Lord, bring your peace to this broken world. Would your healing come here on earth, as it is in Heaven. Help me to bring peace to those around me. I ask for your righteousness and justice in this situation; be with the families of the wounded, the dead and the hurting. Use me as an ambassador of your love, and give me words of compassion for those wounded. I give you today. 

Justice 2013

One week from today I will be in Philadelphia at the 2013 Justice Conference. Rooftop 519 and Artists Inspring Action have teamed up to create Justice Does, a huge, interactive mural that will engage people in stories and themes of Justice.

See the wallpaper on my blog? That’s a tease of the artwork we’re creating for this experience (credit to Jacob Herring and Pope St. Victor for their work).

This vision started one year ago at the 2012 Justice Conference. Now is our opportunity to use beautiful, meaningful art to depict our growing theology of justice. We have the chance to inspire more people to serving the poor, widows, orphans and strangers.

Biblical justice will never be boiled down to a description, a soundbite or tweet. It is a holistic experience and understanding of the compassion, complexity and beauty of the heart of God is bending towards those in need. Thousands of us will push together at the Justice Conference. Would you please push with us by telling our story? #JusticeDoes

Justice Does

At the end of this month, I have the very rare privilege of co-leading a team of artists and dreamers in one of the largest installations ever created. This mural will be constructed at the third Justice Conference in Philly on February 22 & 23. It is large in size (30′ x 24′), scope (art inspired by multiple themes of justice), and participation (we are hoping to equip over 5,000 people to participate in the mural’s creation).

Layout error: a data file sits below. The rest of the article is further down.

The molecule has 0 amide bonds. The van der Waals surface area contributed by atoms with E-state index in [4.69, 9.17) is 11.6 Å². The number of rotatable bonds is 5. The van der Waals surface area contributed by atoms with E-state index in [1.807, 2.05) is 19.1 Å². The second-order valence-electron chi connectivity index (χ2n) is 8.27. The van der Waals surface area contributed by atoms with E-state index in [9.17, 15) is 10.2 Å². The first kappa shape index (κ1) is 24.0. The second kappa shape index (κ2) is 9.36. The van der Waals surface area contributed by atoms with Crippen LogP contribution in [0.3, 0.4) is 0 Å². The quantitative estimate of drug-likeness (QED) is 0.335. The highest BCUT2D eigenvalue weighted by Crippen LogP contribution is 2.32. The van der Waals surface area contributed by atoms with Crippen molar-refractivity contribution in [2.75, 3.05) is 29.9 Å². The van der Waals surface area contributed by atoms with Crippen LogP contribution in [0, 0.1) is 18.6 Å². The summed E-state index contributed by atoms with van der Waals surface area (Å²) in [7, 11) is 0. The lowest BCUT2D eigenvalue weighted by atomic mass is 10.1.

One year ago, Rooftop 519 was preparing to participate in the 2012 Justice Conference. This is our birthplace. Our first patient, Exodus, went home to Liberia just days after the conference in Portland, Oregon. When our team of volunteers showed up, we were overwhelmed with the incredible response the conference leaders and attendees gave us. We were inspired to action, and we experienced an awakening of our theology of justice.

Artists Inspiring Action was there too. They experienced a similar sense of awakening.

Jacob Herring from Artists Inspiring Action creating "stretcher art" for Rooftop 519.

Jacob Herring from Artists Inspiring Action creating “stretcher art” for Rooftop 519.

While I was at the conference, I began dreaming about a way to engage people in the beautiful and inspirational art we created together. The founder of Artists Inspiring Action, Shane Kalai, was struck with the idea. We had to wonder, “Would the Justice Conference leaders be crazy enough to support this artistic act of worship?”

Ken Wytsma and Erin Lytle are the brains behind this growing collective of dreamers and Jesus-activists. When we set out to share this idea, I never made any assumption that they would give us anything other than their blessing. They have exceeded nearly every hope, even giving us the largest space in the center of the conference.

A video that explains the #justicedoes project is on our indiegogo page. I would love your help in spreading the word. Please consider making a gift to support this mammoth effort. We need your help to do this.

Here is a sneak peek of the touch card featuring art from Jacob Herring andPope St. Victor. I hope to see you in Philly!